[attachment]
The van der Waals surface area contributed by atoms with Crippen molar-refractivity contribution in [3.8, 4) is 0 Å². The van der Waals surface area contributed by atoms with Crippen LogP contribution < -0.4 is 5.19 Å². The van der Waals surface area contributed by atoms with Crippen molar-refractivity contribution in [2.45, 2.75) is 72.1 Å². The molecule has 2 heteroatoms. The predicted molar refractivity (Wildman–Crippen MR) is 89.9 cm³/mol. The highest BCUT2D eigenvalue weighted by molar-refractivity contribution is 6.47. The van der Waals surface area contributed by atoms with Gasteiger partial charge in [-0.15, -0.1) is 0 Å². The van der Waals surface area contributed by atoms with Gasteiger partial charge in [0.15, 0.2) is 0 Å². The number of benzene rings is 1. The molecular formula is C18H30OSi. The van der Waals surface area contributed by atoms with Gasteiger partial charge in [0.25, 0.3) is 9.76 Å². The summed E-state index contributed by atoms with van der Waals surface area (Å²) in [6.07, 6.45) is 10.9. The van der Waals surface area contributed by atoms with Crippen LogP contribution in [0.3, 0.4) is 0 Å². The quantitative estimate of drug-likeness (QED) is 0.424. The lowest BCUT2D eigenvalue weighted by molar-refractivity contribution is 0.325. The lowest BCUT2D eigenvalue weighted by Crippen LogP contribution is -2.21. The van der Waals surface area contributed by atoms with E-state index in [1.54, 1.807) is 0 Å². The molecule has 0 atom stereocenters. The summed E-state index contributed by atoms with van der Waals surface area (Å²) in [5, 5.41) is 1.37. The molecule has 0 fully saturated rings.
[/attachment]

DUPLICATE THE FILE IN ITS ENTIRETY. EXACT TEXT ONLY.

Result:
The van der Waals surface area contributed by atoms with Crippen molar-refractivity contribution in [3.8, 4) is 0 Å². The van der Waals surface area contributed by atoms with Crippen LogP contribution < -0.4 is 5.19 Å². The van der Waals surface area contributed by atoms with Crippen molar-refractivity contribution in [2.45, 2.75) is 72.1 Å². The molecule has 2 heteroatoms. The predicted molar refractivity (Wildman–Crippen MR) is 89.9 cm³/mol. The highest BCUT2D eigenvalue weighted by molar-refractivity contribution is 6.47. The van der Waals surface area contributed by atoms with Gasteiger partial charge in [-0.15, -0.1) is 0 Å². The van der Waals surface area contributed by atoms with Gasteiger partial charge in [0.15, 0.2) is 0 Å². The number of benzene rings is 1. The molecular formula is C18H30OSi. The van der Waals surface area contributed by atoms with Gasteiger partial charge in [0.25, 0.3) is 9.76 Å². The summed E-state index contributed by atoms with van der Waals surface area (Å²) in [6.07, 6.45) is 10.9. The van der Waals surface area contributed by atoms with Crippen LogP contribution in [0.3, 0.4) is 0 Å². The quantitative estimate of drug-likeness (QED) is 0.424. The lowest BCUT2D eigenvalue weighted by molar-refractivity contribution is 0.325. The lowest BCUT2D eigenvalue weighted by Crippen LogP contribution is -2.21. The van der Waals surface area contributed by atoms with E-state index in [1.54, 1.807) is 0 Å². The molecule has 0 atom stereocenters. The summed E-state index contributed by atoms with van der Waals surface area (Å²) in [5, 5.41) is 1.37. The molecule has 0 fully saturated rings.